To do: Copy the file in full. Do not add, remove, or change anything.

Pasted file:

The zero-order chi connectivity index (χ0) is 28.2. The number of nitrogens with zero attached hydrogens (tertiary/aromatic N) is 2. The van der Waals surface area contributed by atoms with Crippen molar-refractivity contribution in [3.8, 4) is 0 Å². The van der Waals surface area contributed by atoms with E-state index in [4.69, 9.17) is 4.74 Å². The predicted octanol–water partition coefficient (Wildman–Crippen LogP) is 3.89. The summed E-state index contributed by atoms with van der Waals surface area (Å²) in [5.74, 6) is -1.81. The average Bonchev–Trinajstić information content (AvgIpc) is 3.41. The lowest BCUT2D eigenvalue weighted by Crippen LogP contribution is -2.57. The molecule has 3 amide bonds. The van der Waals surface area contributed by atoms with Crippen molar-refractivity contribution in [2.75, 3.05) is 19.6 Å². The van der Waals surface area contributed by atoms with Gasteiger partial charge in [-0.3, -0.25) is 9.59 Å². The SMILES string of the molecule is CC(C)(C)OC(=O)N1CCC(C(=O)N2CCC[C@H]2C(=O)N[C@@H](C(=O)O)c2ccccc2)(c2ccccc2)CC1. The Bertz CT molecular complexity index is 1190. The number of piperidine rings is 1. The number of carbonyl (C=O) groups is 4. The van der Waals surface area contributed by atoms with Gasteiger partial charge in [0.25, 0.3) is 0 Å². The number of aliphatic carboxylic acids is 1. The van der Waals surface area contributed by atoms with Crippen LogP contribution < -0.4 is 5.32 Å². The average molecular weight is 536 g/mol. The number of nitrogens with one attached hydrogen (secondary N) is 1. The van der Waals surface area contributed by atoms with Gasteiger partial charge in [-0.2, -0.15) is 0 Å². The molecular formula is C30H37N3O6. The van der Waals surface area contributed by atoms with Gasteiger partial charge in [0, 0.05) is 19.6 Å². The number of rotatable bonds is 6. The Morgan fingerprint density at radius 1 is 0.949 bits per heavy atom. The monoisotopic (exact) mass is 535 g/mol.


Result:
The zero-order chi connectivity index (χ0) is 28.2. The number of nitrogens with zero attached hydrogens (tertiary/aromatic N) is 2. The van der Waals surface area contributed by atoms with Crippen molar-refractivity contribution in [3.8, 4) is 0 Å². The van der Waals surface area contributed by atoms with E-state index in [4.69, 9.17) is 4.74 Å². The predicted octanol–water partition coefficient (Wildman–Crippen LogP) is 3.89. The summed E-state index contributed by atoms with van der Waals surface area (Å²) in [5.74, 6) is -1.81. The average Bonchev–Trinajstić information content (AvgIpc) is 3.41. The lowest BCUT2D eigenvalue weighted by Crippen LogP contribution is -2.57. The molecule has 3 amide bonds. The van der Waals surface area contributed by atoms with Crippen molar-refractivity contribution in [2.75, 3.05) is 19.6 Å². The van der Waals surface area contributed by atoms with Gasteiger partial charge in [-0.3, -0.25) is 9.59 Å². The SMILES string of the molecule is CC(C)(C)OC(=O)N1CCC(C(=O)N2CCC[C@H]2C(=O)N[C@@H](C(=O)O)c2ccccc2)(c2ccccc2)CC1. The Bertz CT molecular complexity index is 1190. The number of piperidine rings is 1. The number of carbonyl (C=O) groups is 4. The van der Waals surface area contributed by atoms with Gasteiger partial charge in [0.25, 0.3) is 0 Å². The number of aliphatic carboxylic acids is 1. The van der Waals surface area contributed by atoms with Crippen LogP contribution < -0.4 is 5.32 Å². The average molecular weight is 536 g/mol. The number of nitrogens with one attached hydrogen (secondary N) is 1. The van der Waals surface area contributed by atoms with Gasteiger partial charge in [-0.2, -0.15) is 0 Å². The molecular formula is C30H37N3O6. The van der Waals surface area contributed by atoms with Gasteiger partial charge in [0, 0.05) is 19.6 Å². The number of rotatable bonds is 6. The Morgan fingerprint density at radius 1 is 0.949 bits per heavy atom. The monoisotopic (exact) mass is 535 g/mol.